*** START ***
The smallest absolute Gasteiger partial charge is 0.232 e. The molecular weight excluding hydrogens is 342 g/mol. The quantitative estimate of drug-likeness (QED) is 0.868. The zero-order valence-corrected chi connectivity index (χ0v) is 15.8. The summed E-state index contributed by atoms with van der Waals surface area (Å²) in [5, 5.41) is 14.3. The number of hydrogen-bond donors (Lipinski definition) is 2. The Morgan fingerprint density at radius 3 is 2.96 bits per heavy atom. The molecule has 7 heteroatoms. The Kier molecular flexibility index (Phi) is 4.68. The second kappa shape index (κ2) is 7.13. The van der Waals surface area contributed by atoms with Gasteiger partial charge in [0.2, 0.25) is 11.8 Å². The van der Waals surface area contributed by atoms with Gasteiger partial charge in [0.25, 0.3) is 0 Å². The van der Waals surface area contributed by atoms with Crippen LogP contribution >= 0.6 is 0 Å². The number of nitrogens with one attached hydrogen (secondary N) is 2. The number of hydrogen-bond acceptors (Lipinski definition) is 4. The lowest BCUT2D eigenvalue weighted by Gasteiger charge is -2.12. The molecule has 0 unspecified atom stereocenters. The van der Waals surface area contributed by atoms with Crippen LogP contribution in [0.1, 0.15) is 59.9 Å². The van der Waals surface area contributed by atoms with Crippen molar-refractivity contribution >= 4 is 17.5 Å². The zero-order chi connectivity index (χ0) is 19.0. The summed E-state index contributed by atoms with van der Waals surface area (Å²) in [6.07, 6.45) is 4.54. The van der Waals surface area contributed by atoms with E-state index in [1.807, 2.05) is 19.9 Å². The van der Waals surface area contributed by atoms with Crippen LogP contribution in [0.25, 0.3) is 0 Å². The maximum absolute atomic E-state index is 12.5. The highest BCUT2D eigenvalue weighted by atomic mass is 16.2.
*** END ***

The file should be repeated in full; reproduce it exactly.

The smallest absolute Gasteiger partial charge is 0.232 e. The molecular weight excluding hydrogens is 342 g/mol. The quantitative estimate of drug-likeness (QED) is 0.868. The zero-order valence-corrected chi connectivity index (χ0v) is 15.8. The summed E-state index contributed by atoms with van der Waals surface area (Å²) in [5, 5.41) is 14.3. The number of hydrogen-bond donors (Lipinski definition) is 2. The Morgan fingerprint density at radius 3 is 2.96 bits per heavy atom. The molecule has 7 heteroatoms. The Kier molecular flexibility index (Phi) is 4.68. The second kappa shape index (κ2) is 7.13. The van der Waals surface area contributed by atoms with Gasteiger partial charge in [0.2, 0.25) is 11.8 Å². The van der Waals surface area contributed by atoms with Gasteiger partial charge in [0.25, 0.3) is 0 Å². The van der Waals surface area contributed by atoms with Crippen LogP contribution >= 0.6 is 0 Å². The number of nitrogens with one attached hydrogen (secondary N) is 2. The number of hydrogen-bond acceptors (Lipinski definition) is 4. The lowest BCUT2D eigenvalue weighted by Gasteiger charge is -2.12. The molecule has 0 unspecified atom stereocenters. The van der Waals surface area contributed by atoms with Crippen LogP contribution in [0.1, 0.15) is 59.9 Å². The van der Waals surface area contributed by atoms with Crippen molar-refractivity contribution >= 4 is 17.5 Å². The zero-order chi connectivity index (χ0) is 19.0. The summed E-state index contributed by atoms with van der Waals surface area (Å²) in [6.07, 6.45) is 4.54. The van der Waals surface area contributed by atoms with E-state index in [1.807, 2.05) is 19.9 Å². The van der Waals surface area contributed by atoms with Crippen LogP contribution in [0.25, 0.3) is 0 Å². The maximum absolute atomic E-state index is 12.5. The highest BCUT2D eigenvalue weighted by atomic mass is 16.2.